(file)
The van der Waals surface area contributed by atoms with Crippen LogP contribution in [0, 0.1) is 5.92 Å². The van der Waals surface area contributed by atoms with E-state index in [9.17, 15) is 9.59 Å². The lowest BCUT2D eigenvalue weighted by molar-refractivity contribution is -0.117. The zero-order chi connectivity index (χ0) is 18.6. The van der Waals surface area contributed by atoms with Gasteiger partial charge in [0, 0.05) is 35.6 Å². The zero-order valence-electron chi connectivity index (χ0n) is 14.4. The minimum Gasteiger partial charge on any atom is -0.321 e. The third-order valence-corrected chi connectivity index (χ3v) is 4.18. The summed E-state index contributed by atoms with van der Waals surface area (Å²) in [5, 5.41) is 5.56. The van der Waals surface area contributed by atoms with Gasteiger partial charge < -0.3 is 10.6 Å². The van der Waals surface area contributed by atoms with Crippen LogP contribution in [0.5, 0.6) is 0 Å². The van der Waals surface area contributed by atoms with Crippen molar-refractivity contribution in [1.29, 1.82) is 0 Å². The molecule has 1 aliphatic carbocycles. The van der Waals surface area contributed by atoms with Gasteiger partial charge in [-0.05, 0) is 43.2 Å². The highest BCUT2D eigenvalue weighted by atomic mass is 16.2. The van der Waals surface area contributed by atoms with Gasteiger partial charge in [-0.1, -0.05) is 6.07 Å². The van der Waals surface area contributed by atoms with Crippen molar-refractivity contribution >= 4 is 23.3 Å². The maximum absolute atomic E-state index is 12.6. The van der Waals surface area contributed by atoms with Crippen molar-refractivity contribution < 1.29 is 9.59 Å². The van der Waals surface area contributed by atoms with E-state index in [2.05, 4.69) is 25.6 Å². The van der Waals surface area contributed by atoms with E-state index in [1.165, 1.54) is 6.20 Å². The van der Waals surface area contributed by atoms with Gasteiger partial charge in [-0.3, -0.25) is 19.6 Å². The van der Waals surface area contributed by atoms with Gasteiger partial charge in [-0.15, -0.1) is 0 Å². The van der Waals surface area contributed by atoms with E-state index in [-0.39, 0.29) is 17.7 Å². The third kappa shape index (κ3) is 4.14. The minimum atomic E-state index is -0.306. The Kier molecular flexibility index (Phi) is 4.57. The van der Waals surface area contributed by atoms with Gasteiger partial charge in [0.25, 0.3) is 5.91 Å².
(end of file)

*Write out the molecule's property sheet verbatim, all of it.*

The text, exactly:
The van der Waals surface area contributed by atoms with Crippen LogP contribution in [0, 0.1) is 5.92 Å². The van der Waals surface area contributed by atoms with E-state index in [9.17, 15) is 9.59 Å². The lowest BCUT2D eigenvalue weighted by molar-refractivity contribution is -0.117. The zero-order chi connectivity index (χ0) is 18.6. The van der Waals surface area contributed by atoms with Gasteiger partial charge in [0, 0.05) is 35.6 Å². The zero-order valence-electron chi connectivity index (χ0n) is 14.4. The minimum Gasteiger partial charge on any atom is -0.321 e. The third-order valence-corrected chi connectivity index (χ3v) is 4.18. The summed E-state index contributed by atoms with van der Waals surface area (Å²) in [5, 5.41) is 5.56. The van der Waals surface area contributed by atoms with Gasteiger partial charge < -0.3 is 10.6 Å². The van der Waals surface area contributed by atoms with Crippen LogP contribution in [0.5, 0.6) is 0 Å². The van der Waals surface area contributed by atoms with Crippen molar-refractivity contribution in [1.29, 1.82) is 0 Å². The molecule has 1 aliphatic carbocycles. The van der Waals surface area contributed by atoms with Gasteiger partial charge in [-0.05, 0) is 43.2 Å². The highest BCUT2D eigenvalue weighted by atomic mass is 16.2. The van der Waals surface area contributed by atoms with Gasteiger partial charge in [-0.1, -0.05) is 6.07 Å². The van der Waals surface area contributed by atoms with Crippen molar-refractivity contribution >= 4 is 23.3 Å². The maximum absolute atomic E-state index is 12.6. The van der Waals surface area contributed by atoms with Crippen molar-refractivity contribution < 1.29 is 9.59 Å². The van der Waals surface area contributed by atoms with E-state index in [2.05, 4.69) is 25.6 Å². The van der Waals surface area contributed by atoms with E-state index in [1.165, 1.54) is 6.20 Å². The van der Waals surface area contributed by atoms with Gasteiger partial charge in [-0.3, -0.25) is 19.6 Å². The van der Waals surface area contributed by atoms with Gasteiger partial charge in [-0.15, -0.1) is 0 Å². The van der Waals surface area contributed by atoms with E-state index in [-0.39, 0.29) is 17.7 Å². The third kappa shape index (κ3) is 4.14. The minimum atomic E-state index is -0.306. The Kier molecular flexibility index (Phi) is 4.57. The van der Waals surface area contributed by atoms with Gasteiger partial charge in [0.25, 0.3) is 5.91 Å².